Or the next time you're in front of Sean Carney and his musical family/blood-brothers The Joint Rockers, stick around long enough for 'em to hit their Fats Domino stride. Carney who is nothing if not one of this town's most knowledgeable proponents and practitioners of 1950s R'n'B feels it, knows it and plays it better than probably any living soul within Franklin Country corporation limits. Seeing him and them at the India Oaks over the summer after having seen them twice in the first quarter of the year at Mudflat's in Galena has solidified the quintet as the best soul act we got.

 And hot-felt soulful soul carries its own deep meaning: have heart, will move. Nothing exists so beautiful as a well-oiled soul band in rhythmic ecstasy. What God meant to happen between the holiest of grooves between a man and a woman has produced the great music known to man--the Afro-American soul music experience.

 As for more Saturday night beauty, the last time I heard Rick Collura and his Blue Cats play Dylan's Tonight I'll Be Staying Here With You.

 OK, I'm on a roll. If you have ever thought I might have a suggested piece of music that just might turn your day to gold, please here my plea: ladies and gentlemens of the juke-box jury, you have got to check out two songs by the undeservedly obscure Nick Waterhouse.

 This boy has three albums out and the two tunes of his that battle each other for ownership of my brain when I awake are retro-Tiki-r'n'b-ish classics: It No. 3 and Katchi, both damn sexy minimalist soul bouts. I include 'em in my grace/trance/sender of vibrations because they are so uniquely zen in their deceptively smoove groove, virtual lighthouses beckoning sex without the shoals. Rhythm supreme, thy name is Whiteboy Waterhouse.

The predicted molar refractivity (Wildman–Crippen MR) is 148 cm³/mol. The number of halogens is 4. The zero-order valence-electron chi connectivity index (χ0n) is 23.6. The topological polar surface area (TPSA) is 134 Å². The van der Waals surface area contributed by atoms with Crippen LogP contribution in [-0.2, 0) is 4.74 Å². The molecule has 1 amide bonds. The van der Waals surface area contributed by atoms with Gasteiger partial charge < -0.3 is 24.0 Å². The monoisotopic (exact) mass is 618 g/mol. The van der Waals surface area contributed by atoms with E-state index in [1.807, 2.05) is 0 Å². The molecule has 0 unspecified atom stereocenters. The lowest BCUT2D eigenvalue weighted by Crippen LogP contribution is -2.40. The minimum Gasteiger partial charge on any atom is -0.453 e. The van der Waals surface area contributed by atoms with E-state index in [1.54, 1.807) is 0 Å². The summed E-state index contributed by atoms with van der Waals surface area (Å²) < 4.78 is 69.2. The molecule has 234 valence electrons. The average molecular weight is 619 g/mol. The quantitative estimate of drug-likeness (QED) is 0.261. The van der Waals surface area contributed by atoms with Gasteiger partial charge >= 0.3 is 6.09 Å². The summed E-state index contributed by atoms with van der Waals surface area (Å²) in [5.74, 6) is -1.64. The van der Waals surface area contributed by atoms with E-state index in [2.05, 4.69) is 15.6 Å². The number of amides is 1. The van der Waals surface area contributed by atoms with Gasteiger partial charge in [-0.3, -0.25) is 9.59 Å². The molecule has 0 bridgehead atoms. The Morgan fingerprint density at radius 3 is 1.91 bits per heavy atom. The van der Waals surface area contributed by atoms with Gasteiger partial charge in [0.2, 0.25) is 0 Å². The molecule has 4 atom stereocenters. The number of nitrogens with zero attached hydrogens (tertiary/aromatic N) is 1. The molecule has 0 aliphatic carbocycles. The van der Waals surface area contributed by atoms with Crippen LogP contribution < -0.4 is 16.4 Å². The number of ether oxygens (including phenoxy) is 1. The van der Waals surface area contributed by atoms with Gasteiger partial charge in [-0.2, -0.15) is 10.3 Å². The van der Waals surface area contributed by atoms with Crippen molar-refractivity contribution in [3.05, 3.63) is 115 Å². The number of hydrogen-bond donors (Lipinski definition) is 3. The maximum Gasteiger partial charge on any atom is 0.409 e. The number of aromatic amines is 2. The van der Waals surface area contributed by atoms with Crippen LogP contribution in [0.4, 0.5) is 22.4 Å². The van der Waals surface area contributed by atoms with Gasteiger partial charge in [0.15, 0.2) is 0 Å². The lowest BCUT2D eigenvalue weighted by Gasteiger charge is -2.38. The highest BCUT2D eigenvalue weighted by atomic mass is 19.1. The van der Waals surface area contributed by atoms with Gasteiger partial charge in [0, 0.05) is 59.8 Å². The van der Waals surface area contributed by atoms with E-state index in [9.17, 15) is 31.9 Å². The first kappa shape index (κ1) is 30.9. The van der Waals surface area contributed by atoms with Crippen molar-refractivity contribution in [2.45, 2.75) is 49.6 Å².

Which brings us back to Keith Richards, a man who certainly is anything but grace-inducing to look at. But as Jon Pareles wrote nearly 40 years in a NYT article I had above my desk in Singin' Dog's basement--a subterranean place that saw more than its fair share of shape-shifting transcendence--Richards possessed 'guerrilla grace." The intro to Gimme Shelter ? The song's magnificent throb? The samba of Sympathy For The Devil? You didn't dance beneath the diamond sky with your teen-aged brain waving free? Never too late, baby.

 I suppose you could say I'm for a daydream nation. I suppose I am. Nobody ever died of or got killed from daydreaming--unless they did it on railroad tracks or driving a car. Still, night driving is exactly that. I take my motorcycle out for a 9 p.m. spin every night without fail, no matter the temperature. It feels beautiful, hurtling without consequence for a half an hour and I always sleep better.

 Look, I'm unapologetic about my love of the Rolling Stones who still mean a great deal to a great many people. You've got to see Ole! Ole! Ole!, the documentary of their recent South American tour. It rained like hell on their stadium show in Sao Paulo, Brazil, 2016.

But the super-slow-motion sequence of the white rain coming down in sheets with the front three Stones bathed in dark blue lights as they twirl and emote is spectacular. Human musical performance energy has never been so stunning, near-breathtakingly captured.

Truth comes in many colors, sometimes wordless, sometimes timeless. Always worth it.